Agricultural engineers focus on advancing agricultural practices and processes, such as irrigation, cultivation, and harvesting. They strive to improve animal husbandry, water management, and food processing. They're also responsible for developing new technology and methods that are more efficient and sustainable. With an agricultural engineering degree, graduates can pursue a career in government agencies dedicated to agricultural research and development or in companies focused on the food industry.
12. Mining engineering
Mining engineers are responsible for the safe and efficient extraction of mineral resources from the Earth. They use their knowledge of geology, mathematics, engineering, and physics to plan and design underground and surface mining operations. Students of this degree program gain the skills necessary to analyze and interpret data related to ore reserves, mine designs, and safety regulations. Graduates can pursue a career in various organizations, such as oil and gas companies, mineral exploration companies, and environmental consultancies.
Tips for selecting an engineering degree to pursue
With so many fields of engineering to choose from, it can be a challenge to select the right program to pursue. Consider your interests, aptitude, and career goals before deciding on an engineering degree. Here are some tips to help you make the right choice:
Examine your skills and interests
Doing this makes it easier to identify which engineering path is most suitable for you. It requires determining which topics you're passionate about or pique your interest and which subjects you find easy to learn and understand. For example, if you're proficient in mathematics and physics, computer or electrical engineering could be a great fit. It's also important to evaluate the skills you possess and use them to identify the best engineering field for you. For example, if you're creative and enjoy drawing structures, structural engineering may be a great option.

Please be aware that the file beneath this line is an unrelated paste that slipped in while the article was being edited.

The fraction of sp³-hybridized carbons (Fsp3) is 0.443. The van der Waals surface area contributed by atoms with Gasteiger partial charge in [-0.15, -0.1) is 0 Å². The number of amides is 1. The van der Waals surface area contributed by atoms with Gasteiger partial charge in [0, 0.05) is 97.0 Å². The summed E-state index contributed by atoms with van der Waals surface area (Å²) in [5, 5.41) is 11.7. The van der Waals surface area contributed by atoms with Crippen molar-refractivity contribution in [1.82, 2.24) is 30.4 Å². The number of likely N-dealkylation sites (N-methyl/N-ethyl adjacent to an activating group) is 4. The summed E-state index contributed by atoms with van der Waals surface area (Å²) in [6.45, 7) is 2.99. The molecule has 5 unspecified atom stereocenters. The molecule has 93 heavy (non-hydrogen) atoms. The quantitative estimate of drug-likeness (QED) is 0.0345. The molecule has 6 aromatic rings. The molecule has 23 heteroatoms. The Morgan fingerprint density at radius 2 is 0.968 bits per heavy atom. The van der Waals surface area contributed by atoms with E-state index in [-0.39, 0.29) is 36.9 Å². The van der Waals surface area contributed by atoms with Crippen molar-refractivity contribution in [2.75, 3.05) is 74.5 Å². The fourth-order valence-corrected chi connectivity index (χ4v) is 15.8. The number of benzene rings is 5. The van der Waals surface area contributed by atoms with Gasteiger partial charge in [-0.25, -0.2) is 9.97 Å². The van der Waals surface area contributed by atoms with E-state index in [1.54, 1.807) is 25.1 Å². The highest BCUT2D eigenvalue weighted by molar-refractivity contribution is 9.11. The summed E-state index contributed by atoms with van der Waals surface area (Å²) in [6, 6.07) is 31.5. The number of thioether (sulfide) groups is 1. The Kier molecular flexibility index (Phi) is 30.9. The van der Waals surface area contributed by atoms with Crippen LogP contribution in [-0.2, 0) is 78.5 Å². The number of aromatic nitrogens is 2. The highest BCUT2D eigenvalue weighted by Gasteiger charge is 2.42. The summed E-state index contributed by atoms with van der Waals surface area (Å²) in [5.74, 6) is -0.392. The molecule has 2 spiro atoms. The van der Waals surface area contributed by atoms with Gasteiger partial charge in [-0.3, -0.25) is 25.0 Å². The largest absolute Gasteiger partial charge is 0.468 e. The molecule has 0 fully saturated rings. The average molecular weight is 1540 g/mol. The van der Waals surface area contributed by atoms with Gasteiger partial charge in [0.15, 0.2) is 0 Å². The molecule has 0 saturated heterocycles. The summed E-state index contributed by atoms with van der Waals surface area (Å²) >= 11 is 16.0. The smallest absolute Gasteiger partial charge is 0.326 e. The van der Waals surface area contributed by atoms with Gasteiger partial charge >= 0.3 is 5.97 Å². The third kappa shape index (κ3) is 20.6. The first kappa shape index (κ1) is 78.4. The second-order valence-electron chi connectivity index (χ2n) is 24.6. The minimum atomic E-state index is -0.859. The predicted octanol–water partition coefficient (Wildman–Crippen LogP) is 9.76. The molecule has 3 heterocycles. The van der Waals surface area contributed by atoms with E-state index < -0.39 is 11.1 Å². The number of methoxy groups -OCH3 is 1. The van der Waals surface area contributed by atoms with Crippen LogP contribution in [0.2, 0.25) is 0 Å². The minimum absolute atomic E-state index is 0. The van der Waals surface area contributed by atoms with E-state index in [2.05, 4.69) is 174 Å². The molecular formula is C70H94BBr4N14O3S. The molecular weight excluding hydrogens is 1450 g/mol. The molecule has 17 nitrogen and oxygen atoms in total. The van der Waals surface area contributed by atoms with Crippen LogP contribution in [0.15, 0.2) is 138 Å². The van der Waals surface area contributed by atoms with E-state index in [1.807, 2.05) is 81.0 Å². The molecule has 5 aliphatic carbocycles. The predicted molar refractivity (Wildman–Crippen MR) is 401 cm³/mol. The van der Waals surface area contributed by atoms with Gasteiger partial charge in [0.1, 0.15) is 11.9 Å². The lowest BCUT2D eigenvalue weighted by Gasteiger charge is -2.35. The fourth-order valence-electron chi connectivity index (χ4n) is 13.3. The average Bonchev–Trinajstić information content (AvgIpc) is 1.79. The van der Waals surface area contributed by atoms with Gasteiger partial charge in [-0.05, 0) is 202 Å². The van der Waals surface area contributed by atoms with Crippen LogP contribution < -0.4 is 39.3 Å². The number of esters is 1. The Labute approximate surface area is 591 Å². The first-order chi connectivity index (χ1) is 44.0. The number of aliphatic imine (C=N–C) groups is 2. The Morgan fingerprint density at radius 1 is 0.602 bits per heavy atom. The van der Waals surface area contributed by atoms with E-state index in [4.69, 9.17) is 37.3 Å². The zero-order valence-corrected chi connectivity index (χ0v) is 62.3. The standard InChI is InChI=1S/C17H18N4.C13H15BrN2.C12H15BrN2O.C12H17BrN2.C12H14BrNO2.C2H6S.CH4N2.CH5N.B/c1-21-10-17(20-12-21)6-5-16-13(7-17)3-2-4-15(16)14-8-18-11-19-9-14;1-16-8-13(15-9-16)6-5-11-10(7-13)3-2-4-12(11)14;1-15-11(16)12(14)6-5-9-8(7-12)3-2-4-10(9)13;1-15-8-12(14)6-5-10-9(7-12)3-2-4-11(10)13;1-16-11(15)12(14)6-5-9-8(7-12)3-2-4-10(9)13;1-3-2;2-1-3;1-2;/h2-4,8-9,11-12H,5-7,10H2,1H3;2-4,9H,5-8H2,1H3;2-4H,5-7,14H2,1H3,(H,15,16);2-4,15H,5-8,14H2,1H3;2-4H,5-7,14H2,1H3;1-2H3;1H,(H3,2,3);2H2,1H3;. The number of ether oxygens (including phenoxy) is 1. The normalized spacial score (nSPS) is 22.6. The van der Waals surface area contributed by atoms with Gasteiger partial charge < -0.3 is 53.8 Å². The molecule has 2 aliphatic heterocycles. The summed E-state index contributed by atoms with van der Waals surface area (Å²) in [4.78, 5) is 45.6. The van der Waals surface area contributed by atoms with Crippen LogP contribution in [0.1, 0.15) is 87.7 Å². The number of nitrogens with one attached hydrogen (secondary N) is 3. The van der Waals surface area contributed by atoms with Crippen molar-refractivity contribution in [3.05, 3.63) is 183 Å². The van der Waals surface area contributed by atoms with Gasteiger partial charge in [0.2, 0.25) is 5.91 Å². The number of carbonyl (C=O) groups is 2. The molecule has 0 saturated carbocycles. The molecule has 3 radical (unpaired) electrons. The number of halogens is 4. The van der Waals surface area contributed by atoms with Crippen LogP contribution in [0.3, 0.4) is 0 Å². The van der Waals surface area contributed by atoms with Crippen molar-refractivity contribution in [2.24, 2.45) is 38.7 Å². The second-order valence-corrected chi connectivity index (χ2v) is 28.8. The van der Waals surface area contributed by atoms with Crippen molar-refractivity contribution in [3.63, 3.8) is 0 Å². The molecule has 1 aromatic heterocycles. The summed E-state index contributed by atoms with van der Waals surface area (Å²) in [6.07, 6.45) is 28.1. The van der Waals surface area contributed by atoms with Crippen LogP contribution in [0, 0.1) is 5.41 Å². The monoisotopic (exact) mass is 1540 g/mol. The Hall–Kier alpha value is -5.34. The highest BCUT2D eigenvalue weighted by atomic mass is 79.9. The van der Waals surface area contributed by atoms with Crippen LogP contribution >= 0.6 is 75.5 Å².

Research the fields you're considering
Researching the career options available for the engineering fields that interest you can help you make more informed career decisions. Find out what the job market looks like and the salary range of the jobs you're interested in pursuing. Take note of the qualifications, skills, and responsibilities for each profession.
Ask for advice from experts
You can also reach out to individuals who work in the engineering field you're interested in to learn more about it. These experts can provide invaluable advice, such as which courses to take, the job prospects of the chosen field, and the best strategy to improve your chances of employment. They can also connect you with other engineers and professionals in the industry and help you find internships. With their help, you can confidently choose the best engineering degree to pursue.
Explore more articles
- 10 Online Public Speaking Courses Available (Plus Benefits)
- Differences Between the CAPM vs. PMP Certification
- What Are the Different Types of Work Shifts? (With Duties)
- How to Insert a Text Box In Google Docs (And Customize)
- How to Create a Case Study (With Steps and Examples)
- A Guide to External Communication (With Channels and Types)
- Business Synergy Definition (Plus How to Realize Synergies)
- What Is Workplace Absenteeism? (With Its Types and Effects)
- How To Balance Working Two Jobs (With Second Job Ideas)
- What Are Accounting Principles and Why Are They Important?
- What Is Regression Analysis? (With Types and Benefits)
- How to Clear Cookies on a Mac (Various Browsers and Devices)